July 7. After half a year of the pandemic, we should be immune to shock at the responses to it.
But this morning there is published a finding which is startling and depressing in equal measure. A survey conducted by YouGov, an entirely reputable polling organisation, has found that almost one in six British adults will ‘probably’ or ‘definitely’ refuse a coronavirus vaccination when one becomes available. Another 15% say they are not sure what they will do.*
We expect this kind of anti-science in the United States, where according to the latest research, only a third of the population believe in secular evolution, a century and a half after Origin of Species.** But Darwin is our man, indeed my man, born and educated in Shrewsbury (his parents, for an unexplained reason, are buried in the churchyard of Montford parish church, just down river from my village and some distance from the town where they lived). Surely we are beyond so irresponsible a rejection of medical research.
In the popular history of medicine, Edward Jenner lines up with Alexander Fleming as a hero-discoverer of life-saving remedies. In 1796, as every textbook tells it, he vaccinated James Phipps, the eight-year-old son of his gardener, with cowpox, which gave him immunity to the disfiguring and frequently lethal illness of smallpox. Crucially Jenner not only applied a remedy which was already being investigated, but conducted a series of tests to prove that it had worked with young Phipps and later triallists. There then followed the first public legislation in the field, with Vaccination Acts in 1840, 1853 (the first to make the vaccination of children compulsory), 1867 which tightened the regulation, and 1898 which introduced a conscience clause for parents still opposed to the practice.
The last of the 19th century Acts reflected the power of the anti-vaccination movement which had grown up as regulations were introduced. In the present moment, Leicester is in renewed lockdown, at least in part because of the failure of sections of the population to observe social distancing advice. Here is the same city in 1885, with up to 100,000 anti-vaccinators marching with banners, a child’s coffin and an effigy of Jenner: “An escort was formed, preceded by a banner, to escort a young mother and two men, all of whom had resolved to give themselves up to the police and undergo imprisonment in preference to having their children vaccinated…The three were attended by a numerous crowd…three hearty cheers were given for them, which were renewed with increased vigor as they entered the doors of the police cells.”***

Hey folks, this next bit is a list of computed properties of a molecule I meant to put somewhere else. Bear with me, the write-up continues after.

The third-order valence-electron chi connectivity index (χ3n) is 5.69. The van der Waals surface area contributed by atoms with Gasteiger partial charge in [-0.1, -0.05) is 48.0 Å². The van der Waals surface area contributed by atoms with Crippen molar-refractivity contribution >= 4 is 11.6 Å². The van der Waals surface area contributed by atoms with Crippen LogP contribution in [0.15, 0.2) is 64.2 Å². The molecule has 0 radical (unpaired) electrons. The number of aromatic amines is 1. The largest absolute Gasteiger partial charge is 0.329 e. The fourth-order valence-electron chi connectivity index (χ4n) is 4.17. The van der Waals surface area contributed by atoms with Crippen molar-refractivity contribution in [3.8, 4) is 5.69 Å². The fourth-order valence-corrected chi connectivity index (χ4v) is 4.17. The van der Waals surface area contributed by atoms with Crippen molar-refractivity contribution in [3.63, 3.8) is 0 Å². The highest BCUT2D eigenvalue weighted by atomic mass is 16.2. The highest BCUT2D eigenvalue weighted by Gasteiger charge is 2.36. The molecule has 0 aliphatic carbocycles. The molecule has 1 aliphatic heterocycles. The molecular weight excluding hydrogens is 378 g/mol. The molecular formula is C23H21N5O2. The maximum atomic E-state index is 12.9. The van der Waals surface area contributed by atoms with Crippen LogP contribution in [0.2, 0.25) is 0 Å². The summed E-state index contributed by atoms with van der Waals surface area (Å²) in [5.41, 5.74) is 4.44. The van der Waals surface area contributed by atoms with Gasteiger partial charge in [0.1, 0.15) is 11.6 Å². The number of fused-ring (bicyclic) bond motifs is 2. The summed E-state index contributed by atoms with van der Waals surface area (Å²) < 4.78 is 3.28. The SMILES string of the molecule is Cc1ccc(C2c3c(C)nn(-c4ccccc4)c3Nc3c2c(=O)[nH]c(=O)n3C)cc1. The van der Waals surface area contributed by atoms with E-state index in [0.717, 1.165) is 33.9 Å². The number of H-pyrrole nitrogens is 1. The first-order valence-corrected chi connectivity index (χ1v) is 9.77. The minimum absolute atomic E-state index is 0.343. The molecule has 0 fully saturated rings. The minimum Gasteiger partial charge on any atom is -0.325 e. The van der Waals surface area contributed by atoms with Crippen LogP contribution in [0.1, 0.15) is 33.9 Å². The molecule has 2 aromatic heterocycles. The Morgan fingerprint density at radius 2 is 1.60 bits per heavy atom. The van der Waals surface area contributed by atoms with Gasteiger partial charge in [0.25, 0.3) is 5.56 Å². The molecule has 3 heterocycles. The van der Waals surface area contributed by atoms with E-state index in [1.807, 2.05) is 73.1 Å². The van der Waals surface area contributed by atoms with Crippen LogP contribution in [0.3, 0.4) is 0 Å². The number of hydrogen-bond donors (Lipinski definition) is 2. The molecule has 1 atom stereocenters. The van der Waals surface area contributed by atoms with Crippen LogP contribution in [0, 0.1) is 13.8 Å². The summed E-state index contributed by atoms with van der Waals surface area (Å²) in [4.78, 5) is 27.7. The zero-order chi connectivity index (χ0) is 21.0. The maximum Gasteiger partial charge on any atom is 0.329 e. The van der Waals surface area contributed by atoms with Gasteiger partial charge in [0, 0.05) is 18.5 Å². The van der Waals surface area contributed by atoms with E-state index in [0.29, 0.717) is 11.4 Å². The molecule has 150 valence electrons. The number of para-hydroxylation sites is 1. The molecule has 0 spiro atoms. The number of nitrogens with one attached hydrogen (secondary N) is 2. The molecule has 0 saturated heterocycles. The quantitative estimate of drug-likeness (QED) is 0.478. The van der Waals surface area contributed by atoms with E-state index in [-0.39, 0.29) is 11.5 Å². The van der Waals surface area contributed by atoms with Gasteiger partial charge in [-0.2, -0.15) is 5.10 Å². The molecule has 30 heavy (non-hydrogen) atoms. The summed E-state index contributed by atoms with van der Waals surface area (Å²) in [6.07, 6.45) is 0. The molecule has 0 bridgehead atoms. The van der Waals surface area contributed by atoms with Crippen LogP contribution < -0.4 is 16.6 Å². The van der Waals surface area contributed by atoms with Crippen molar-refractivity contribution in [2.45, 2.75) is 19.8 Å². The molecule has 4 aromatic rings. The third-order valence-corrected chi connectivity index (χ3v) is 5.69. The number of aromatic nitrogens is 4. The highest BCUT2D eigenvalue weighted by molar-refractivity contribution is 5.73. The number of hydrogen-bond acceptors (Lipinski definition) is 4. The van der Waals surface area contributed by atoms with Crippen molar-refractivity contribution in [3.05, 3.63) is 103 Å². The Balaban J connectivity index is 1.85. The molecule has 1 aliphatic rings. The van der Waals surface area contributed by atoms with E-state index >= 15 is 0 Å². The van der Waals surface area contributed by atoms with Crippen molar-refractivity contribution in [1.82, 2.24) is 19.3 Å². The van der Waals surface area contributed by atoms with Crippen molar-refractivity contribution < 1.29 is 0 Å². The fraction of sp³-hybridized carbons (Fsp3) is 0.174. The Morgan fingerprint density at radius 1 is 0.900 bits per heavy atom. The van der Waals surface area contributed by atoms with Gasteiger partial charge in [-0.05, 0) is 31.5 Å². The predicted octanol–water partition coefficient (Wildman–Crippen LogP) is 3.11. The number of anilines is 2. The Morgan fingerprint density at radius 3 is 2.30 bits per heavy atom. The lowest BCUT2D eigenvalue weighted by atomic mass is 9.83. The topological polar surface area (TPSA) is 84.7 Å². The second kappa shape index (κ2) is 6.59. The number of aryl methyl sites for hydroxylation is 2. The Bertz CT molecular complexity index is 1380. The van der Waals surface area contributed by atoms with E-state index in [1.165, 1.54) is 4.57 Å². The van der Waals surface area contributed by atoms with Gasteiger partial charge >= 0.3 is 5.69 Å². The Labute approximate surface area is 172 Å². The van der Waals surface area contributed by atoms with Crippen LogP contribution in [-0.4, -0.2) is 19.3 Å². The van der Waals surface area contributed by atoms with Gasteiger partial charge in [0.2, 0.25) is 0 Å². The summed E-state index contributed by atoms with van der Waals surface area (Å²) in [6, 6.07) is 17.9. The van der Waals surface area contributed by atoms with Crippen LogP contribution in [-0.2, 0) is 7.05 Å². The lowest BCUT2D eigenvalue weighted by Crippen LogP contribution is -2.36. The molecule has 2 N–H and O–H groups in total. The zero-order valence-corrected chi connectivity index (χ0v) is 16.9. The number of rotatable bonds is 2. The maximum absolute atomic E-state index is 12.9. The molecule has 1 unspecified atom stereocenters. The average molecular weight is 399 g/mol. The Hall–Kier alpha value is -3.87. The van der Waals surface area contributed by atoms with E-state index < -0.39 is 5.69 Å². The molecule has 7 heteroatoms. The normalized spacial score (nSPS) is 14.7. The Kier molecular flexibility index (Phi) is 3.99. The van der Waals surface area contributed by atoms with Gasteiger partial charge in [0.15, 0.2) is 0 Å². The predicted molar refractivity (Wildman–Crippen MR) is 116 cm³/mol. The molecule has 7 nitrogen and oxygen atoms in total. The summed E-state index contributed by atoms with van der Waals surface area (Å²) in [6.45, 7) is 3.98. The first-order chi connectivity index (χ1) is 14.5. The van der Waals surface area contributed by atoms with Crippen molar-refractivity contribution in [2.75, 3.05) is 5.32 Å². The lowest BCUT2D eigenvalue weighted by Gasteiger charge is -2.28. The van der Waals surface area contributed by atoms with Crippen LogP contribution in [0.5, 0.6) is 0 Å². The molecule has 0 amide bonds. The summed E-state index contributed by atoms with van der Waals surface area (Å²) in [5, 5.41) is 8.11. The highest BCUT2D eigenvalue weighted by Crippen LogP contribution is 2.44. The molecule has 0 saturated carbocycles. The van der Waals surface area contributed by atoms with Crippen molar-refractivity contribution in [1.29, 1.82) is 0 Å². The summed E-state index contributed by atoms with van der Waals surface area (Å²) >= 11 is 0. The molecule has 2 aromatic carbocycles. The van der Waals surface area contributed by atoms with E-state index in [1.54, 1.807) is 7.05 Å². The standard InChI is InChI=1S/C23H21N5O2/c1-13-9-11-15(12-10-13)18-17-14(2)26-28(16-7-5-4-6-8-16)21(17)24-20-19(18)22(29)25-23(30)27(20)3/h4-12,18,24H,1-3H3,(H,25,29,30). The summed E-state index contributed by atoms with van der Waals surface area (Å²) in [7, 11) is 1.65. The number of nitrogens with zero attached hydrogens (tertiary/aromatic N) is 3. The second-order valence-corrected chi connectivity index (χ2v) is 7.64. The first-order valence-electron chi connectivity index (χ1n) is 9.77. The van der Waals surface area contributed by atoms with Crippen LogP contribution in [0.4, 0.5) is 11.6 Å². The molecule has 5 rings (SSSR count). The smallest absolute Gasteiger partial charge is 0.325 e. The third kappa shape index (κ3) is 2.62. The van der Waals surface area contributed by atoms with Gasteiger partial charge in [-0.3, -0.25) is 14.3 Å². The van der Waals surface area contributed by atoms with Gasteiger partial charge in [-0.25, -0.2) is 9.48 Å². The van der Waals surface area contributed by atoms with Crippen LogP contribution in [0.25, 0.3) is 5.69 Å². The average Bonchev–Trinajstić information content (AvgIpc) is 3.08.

The Victorian era was notable not so much for the progress of medical science, which for the most part was more successful at diagnosis than therapeutic intervention, but for the growth of mass literacy, which turned every citizen into a consumer of the printed word. With newspapers came advertisements for every kind of quack medicine. With the Penny Post of 1840 came the machinery to distribute products by mail order, using stamps as currency. The most credulous were not the newly literate farm labourers whom Jenner had treated, but the confident, educated middle classes. In 1909 the British Medical Association, alarmed at the success of patent medicines, conducted an inquiry into the market:
“It is not, however, only the poorer classes of the community who have a weakness for secret remedies and the ministration of quacks; the well-to-do and the highly-placed will often, when not very ill, take a curious pleasure in experimenting with mysterious compounds. In them, it is perhaps to be traced a hankering to break safely with orthodoxy; they scrupulously obey the law and the Church and Mrs. Grundy, but will have their fling against medicine” (BMA, Secret Remedies (1909), p. vii).
Facebook and other sites, which bear a criminal responsibility for the resistance to orthodox medicine, are merely the inheritors of a long tradition of self-medication weaponised by commercial forces and facilitated by communication systems. The medical profession itself has not always been as secure a bastion against these pressures as it might wish to be seen. It took twelve years for The Lancet finally to retract the article it published in 1998 falsely claiming that the MMR vaccine caused autism.
It is, of course, possible that if and when a vaccine is made available, there will be less resistance to it than is now threatened. History offers scant comfort that this will happen.